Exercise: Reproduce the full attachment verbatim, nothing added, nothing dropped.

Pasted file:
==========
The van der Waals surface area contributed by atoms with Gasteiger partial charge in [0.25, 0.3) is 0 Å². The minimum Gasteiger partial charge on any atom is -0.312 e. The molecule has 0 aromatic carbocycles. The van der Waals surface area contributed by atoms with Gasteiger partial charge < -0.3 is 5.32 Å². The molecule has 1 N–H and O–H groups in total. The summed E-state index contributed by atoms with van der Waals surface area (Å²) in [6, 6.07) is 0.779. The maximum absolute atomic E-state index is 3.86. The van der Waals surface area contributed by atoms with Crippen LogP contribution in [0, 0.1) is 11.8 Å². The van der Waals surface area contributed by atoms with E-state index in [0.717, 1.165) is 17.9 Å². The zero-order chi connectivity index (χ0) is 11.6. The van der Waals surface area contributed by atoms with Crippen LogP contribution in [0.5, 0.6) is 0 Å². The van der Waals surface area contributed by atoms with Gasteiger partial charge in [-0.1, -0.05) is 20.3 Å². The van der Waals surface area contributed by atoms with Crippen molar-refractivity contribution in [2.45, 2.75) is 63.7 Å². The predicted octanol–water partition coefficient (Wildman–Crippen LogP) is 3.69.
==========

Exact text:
The van der Waals surface area contributed by atoms with Gasteiger partial charge in [0.25, 0.3) is 0 Å². The minimum Gasteiger partial charge on any atom is -0.312 e. The molecule has 0 aromatic carbocycles. The van der Waals surface area contributed by atoms with Gasteiger partial charge < -0.3 is 5.32 Å². The molecule has 1 N–H and O–H groups in total. The summed E-state index contributed by atoms with van der Waals surface area (Å²) in [6, 6.07) is 0.779. The maximum absolute atomic E-state index is 3.86. The van der Waals surface area contributed by atoms with Crippen LogP contribution in [0, 0.1) is 11.8 Å². The van der Waals surface area contributed by atoms with E-state index in [0.717, 1.165) is 17.9 Å². The zero-order chi connectivity index (χ0) is 11.6. The van der Waals surface area contributed by atoms with Crippen LogP contribution in [0.5, 0.6) is 0 Å². The van der Waals surface area contributed by atoms with Gasteiger partial charge in [-0.1, -0.05) is 20.3 Å². The van der Waals surface area contributed by atoms with Crippen molar-refractivity contribution in [2.45, 2.75) is 63.7 Å². The predicted octanol–water partition coefficient (Wildman–Crippen LogP) is 3.69.